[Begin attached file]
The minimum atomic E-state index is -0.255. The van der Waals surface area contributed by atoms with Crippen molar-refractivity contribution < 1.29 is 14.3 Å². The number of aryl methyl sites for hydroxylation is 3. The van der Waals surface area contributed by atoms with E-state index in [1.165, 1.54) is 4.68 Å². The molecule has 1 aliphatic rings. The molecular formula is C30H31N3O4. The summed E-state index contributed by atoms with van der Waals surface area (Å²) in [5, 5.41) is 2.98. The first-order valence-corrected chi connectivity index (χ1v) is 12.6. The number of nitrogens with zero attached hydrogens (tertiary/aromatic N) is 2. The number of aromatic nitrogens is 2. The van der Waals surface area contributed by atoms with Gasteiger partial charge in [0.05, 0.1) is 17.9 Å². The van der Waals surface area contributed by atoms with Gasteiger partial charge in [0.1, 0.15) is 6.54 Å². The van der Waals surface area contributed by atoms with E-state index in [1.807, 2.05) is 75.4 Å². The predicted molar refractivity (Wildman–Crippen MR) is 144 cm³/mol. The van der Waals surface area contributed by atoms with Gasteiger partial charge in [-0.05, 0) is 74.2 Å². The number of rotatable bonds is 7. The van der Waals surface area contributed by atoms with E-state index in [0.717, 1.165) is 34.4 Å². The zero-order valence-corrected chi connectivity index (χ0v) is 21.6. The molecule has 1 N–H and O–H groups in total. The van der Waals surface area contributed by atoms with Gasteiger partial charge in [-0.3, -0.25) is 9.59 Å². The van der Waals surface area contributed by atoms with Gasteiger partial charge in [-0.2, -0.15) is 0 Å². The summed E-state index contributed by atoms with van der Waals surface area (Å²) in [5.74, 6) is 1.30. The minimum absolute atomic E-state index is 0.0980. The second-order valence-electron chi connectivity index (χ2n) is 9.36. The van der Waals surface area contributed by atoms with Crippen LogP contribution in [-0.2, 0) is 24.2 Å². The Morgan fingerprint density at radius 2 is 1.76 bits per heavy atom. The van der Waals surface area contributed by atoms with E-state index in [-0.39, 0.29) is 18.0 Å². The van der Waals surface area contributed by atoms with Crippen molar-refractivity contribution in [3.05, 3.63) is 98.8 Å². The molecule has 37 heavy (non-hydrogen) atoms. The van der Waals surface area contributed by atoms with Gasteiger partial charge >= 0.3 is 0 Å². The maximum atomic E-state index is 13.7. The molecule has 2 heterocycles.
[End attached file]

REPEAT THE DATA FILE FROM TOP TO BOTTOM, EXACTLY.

The minimum atomic E-state index is -0.255. The van der Waals surface area contributed by atoms with Crippen molar-refractivity contribution < 1.29 is 14.3 Å². The number of aryl methyl sites for hydroxylation is 3. The van der Waals surface area contributed by atoms with E-state index in [1.165, 1.54) is 4.68 Å². The molecule has 1 aliphatic rings. The molecular formula is C30H31N3O4. The summed E-state index contributed by atoms with van der Waals surface area (Å²) in [5, 5.41) is 2.98. The first-order valence-corrected chi connectivity index (χ1v) is 12.6. The number of nitrogens with zero attached hydrogens (tertiary/aromatic N) is 2. The number of aromatic nitrogens is 2. The van der Waals surface area contributed by atoms with Gasteiger partial charge in [0.05, 0.1) is 17.9 Å². The van der Waals surface area contributed by atoms with Gasteiger partial charge in [0.1, 0.15) is 6.54 Å². The van der Waals surface area contributed by atoms with E-state index in [1.807, 2.05) is 75.4 Å². The predicted molar refractivity (Wildman–Crippen MR) is 144 cm³/mol. The van der Waals surface area contributed by atoms with Gasteiger partial charge in [-0.05, 0) is 74.2 Å². The number of rotatable bonds is 7. The van der Waals surface area contributed by atoms with E-state index in [0.717, 1.165) is 34.4 Å². The zero-order valence-corrected chi connectivity index (χ0v) is 21.6. The molecule has 1 N–H and O–H groups in total. The van der Waals surface area contributed by atoms with Gasteiger partial charge in [-0.3, -0.25) is 9.59 Å². The van der Waals surface area contributed by atoms with Gasteiger partial charge in [-0.2, -0.15) is 0 Å². The summed E-state index contributed by atoms with van der Waals surface area (Å²) in [5.74, 6) is 1.30. The minimum absolute atomic E-state index is 0.0980. The second-order valence-electron chi connectivity index (χ2n) is 9.36. The van der Waals surface area contributed by atoms with Crippen LogP contribution in [-0.2, 0) is 24.2 Å². The Morgan fingerprint density at radius 2 is 1.76 bits per heavy atom. The van der Waals surface area contributed by atoms with E-state index in [-0.39, 0.29) is 18.0 Å². The van der Waals surface area contributed by atoms with Crippen molar-refractivity contribution in [3.05, 3.63) is 98.8 Å². The molecule has 37 heavy (non-hydrogen) atoms. The van der Waals surface area contributed by atoms with Gasteiger partial charge >= 0.3 is 0 Å². The maximum atomic E-state index is 13.7. The molecule has 2 heterocycles.